Last week, the Iowa Senate passed a bill introduced by Amy Sinclair, R-Allerton, protecting free speech on campus. Senate File 2344 could potentially resolve two cases at the University of Iowa, including a Muslim student group, Imam Mahdi, that requires its members to be Shia Muslims, and a Christian student group, Business Leaders in Christ, whose status as a campus organization was revoked because of denying a vice presidential position to an openly gay student. A federal judge ruled in January that the Christian group be allowed back on campus because of the UI’s “selective enforcement of an otherwise reasonable and viewpoint-neutral nondiscrimination policy,” according to the court order.
Sinclair also tied this bill to hosting speakers on campus, stating, “We see speakers who are invited in not being allowed to come … this bill allows us a free exchange of ideas that’s not limited by our emotions. It allows us a free exchange of ideas anywhere that is a public space, as it should be on any publicly funded college or university.”
In response to the bill, Sen. Matt McCoy, D-Des Moines, said, “We have in essence legalized discrimination, which I believe is a very dangerous and unfortunate thing to be doing …” — referring to an amendment in the bill that allows groups to deny membership based on sex, gender, and/or sexual orientation. His concern would be validated if it were not for groups such as Business Leaders in Christ and Imam Mahdi, which would be asked to go against their religious beliefs without the bill. His opposition to the Republican-sponsored bill does not, however, mimic his thoughts on free speech toward gun control on campus, which would also be protected under the bill. As Roosevelt students marched for gun control on March 1, McCoy tweeted his support to them for making their voice heard. Praising free speech on campus for a leftist value is peak hypocrisy for the senator, who believes that the First Amendment should not protect ideas he disagrees with.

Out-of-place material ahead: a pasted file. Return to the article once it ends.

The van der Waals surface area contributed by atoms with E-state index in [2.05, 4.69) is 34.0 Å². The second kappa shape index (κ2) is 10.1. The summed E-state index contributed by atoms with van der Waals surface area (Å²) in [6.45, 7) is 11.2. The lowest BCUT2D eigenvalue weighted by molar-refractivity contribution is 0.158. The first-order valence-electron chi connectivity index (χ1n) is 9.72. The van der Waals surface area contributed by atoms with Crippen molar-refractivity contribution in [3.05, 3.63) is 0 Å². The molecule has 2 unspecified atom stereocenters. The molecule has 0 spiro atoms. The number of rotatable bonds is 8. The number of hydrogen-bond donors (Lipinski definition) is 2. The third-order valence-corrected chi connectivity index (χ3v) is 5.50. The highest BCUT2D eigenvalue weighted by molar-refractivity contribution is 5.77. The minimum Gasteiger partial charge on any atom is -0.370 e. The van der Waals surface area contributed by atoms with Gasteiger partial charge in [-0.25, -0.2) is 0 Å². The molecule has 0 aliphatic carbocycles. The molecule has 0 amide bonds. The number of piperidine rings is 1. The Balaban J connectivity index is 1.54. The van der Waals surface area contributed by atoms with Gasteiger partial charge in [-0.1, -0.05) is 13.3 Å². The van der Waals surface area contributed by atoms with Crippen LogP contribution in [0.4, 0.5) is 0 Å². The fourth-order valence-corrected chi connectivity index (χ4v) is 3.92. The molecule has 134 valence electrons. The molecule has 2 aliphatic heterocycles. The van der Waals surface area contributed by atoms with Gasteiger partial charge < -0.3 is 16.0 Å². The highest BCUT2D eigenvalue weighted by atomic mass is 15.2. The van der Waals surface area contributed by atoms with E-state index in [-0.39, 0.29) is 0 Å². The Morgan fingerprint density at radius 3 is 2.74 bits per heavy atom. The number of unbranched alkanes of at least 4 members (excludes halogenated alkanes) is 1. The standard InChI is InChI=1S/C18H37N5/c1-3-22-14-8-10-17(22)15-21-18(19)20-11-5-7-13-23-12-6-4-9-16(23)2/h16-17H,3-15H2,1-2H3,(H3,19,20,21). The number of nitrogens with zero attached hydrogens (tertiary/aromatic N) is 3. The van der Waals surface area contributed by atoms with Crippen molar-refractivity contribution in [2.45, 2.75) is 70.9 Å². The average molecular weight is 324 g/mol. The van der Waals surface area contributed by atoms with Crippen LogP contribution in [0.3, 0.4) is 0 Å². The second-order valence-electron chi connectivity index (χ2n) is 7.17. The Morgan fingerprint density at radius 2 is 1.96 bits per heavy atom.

This bill comes at a time when a student in Iowa’s neighboring state revealed the reality of groupthink and denial of First Amendment rights on college campuses. Early in the 2017-18 school year, the president of Turning Point USA at the University of Nebraska-Lincoln was harshly and publicly harassed by a graduate student for her advocacy of capitalism. The police later threatened to remove her table from the public university’s space because she had not reserved the spot prior to recruiting on campus.
In terms of speakers, in the past week, two colleges have faced incidents of protests toward conservative guests on campus. Jordan B. Peterson was shouted down at Queens University on Monday, as protesters screamed at attendees who were gathering peacefully to hear him speak. That same day at Lewis & Clark Law School, Christina Hoff Sommers was scheduled to speak, but the event was later canceled because of angry Antifa protesters.
McCoy and thinkers like him fail to realize that freedom of speech for one student does not take away from the freedom of speech granted to another. Perhaps if leftists viewed the right to free speech as a privilege, they would understand that it seems invisible to those who already have it. When liberal students feel comfortable in spewing their views on campus, they are reinforced in their beliefs by their professors and classmates. The irrational fear that overcomes McCoy, a fear of words and ideas, is only troubling to him because equality, pertaining to free speech, is so rarely seen in left-leaning institutions.
As Iowa Democrats focus on ending “legalized discrimination,” they failed to raise awareness on parts of the bill that would encourage and protect open dialogue and safe exchange of ideas for all students, including those in the political minority on campus.